Helping our hospitals prepare for Ebola

October 25, 2014

In recent weeks, I have met with hospital officials in our area to discuss their readiness to handle Ebola cases. Each hospital showed a high level of confidence in their ability to treat Ebola cases safely with little or no risk to their medical professionals or the public.

Each hospital has taken steps to prepare their staff in the unlikely event that an Ebola case presents at their hospital, including the use of the protective gear. Removal of contaminated gear is the procedure most likely to result in an infection and must be practiced to make sure there are no errors that would result in exposure. Each hospital has procedures in place to screen patients to identify possible Ebola infections and respond as appropriate.

The U.S. Centers for Disease Control (CDC) has teams of experts ready to assist hospitals around the country if Ebola cases do emerge. In addition, the President has appointed an Ebola czar, Ron Klain, to oversee federal actions regarding Ebola. Mr. Klain will facilitate federal steps to aid local hospitals and overcome jurisdictional issues such as local laws that prevent the shipment and final disposal of infected materials so they do not accumulate on hospital grounds.

The hospital officials I met with identified the following concerns.

  • The CDC has not been consistent or thorough in issuing clear safety guidelines for health care workers;
  • Although each hospital has protective gear, the new CDC guidelines called for a higher level of protective gear not yet widely available, and it will take time to procure such gear.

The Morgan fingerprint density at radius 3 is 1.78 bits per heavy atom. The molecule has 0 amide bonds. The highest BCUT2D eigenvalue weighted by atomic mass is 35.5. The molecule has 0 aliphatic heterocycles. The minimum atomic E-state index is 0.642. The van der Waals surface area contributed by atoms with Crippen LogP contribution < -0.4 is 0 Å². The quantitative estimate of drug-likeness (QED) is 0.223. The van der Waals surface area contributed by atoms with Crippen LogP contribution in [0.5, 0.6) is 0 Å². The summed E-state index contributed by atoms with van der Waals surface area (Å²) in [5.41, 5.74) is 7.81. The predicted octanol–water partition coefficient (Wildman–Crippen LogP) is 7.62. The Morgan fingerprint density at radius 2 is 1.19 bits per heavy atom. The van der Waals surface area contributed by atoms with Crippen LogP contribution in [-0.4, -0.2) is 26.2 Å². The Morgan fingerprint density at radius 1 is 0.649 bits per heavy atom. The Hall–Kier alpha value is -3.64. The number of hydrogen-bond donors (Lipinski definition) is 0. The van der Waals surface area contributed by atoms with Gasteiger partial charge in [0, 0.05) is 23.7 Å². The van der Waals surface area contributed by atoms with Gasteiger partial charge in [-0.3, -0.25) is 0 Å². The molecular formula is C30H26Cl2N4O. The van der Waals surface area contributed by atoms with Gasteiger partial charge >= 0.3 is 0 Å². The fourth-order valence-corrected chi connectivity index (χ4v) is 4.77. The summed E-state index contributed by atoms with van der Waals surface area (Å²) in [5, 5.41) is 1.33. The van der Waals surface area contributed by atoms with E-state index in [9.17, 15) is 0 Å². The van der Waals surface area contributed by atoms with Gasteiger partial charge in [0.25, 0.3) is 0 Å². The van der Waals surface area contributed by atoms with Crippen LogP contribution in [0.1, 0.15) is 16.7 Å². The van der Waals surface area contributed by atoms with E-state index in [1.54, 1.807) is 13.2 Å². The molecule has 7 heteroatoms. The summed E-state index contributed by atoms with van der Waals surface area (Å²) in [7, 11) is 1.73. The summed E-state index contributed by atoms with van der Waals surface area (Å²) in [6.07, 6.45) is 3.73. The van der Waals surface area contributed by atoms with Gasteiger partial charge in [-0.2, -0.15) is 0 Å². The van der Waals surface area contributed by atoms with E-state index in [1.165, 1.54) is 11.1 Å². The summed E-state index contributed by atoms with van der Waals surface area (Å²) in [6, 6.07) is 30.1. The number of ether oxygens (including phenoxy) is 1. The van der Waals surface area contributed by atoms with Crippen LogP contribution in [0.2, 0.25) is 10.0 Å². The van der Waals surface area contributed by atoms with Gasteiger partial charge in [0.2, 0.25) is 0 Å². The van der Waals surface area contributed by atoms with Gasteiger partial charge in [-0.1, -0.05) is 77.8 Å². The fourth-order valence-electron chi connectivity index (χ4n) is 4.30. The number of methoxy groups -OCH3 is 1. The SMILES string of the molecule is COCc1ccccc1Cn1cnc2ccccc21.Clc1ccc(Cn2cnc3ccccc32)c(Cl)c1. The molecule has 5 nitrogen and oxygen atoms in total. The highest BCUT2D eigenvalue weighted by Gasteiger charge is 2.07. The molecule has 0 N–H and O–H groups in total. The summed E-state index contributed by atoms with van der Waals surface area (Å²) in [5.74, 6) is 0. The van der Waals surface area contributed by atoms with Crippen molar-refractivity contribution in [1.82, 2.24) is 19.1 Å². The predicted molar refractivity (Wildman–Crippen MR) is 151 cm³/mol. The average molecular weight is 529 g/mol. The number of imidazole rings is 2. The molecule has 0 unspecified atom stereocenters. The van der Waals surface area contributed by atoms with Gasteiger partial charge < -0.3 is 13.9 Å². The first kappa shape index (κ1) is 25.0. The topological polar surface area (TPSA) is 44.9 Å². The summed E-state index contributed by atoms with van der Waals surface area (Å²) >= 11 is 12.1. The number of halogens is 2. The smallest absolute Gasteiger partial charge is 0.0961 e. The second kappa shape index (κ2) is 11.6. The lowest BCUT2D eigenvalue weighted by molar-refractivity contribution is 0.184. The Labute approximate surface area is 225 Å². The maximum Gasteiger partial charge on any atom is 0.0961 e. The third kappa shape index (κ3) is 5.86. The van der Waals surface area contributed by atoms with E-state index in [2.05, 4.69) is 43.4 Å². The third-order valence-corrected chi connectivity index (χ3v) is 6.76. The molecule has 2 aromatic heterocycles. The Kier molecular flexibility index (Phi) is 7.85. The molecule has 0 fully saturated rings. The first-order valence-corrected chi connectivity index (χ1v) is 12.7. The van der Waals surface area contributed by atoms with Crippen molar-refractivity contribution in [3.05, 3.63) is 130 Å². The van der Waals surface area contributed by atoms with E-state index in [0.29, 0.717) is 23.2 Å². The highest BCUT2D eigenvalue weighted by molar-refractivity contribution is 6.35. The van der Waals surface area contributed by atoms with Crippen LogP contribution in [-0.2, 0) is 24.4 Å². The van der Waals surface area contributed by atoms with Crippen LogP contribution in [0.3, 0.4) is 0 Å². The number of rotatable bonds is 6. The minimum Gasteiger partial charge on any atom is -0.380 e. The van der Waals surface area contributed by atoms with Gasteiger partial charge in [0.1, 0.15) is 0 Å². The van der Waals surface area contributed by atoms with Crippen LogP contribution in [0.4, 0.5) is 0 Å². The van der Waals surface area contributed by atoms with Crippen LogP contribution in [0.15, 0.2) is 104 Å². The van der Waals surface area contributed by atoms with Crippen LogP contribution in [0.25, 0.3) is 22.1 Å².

• There are roadblocks to storing and shipping contaminated gear to final disposal sites.

I have sent a letter asking the CDC to take action to address these concerns. It is essential that the CDC provide health care workers with clear protocols and accompanying videos demonstrating the proper use of protective gear. The CDC also should establish a reserve of the highest level of protective gear and other special equipment that, along with Ebola experts, can be dispatched to any hospital in the country if needed. Additionally, the CDC should provide guidance on when to employ resuscitation measures with patients in organ failure. Finally, the CDC must establish methods for disposal of contaminated waste.

I support the Administration’s decision to monitor travelers who have returned from high-risk countries for Ebola symptoms for 21-days and to increase scanning of travelers returning from high-risk countries. We must continue our monitoring of high-risk travelers and take any other reasonable steps to prevent more cases from reaching our shores. I also strongly support American involvement in efforts to help contain the disease in high-risk countries of West Africa, as this is our best approach to prevent Ebola cases here at home.

I share the confidence of our local hospitals in their ability to safely handle Ebola if it surfaces in our region.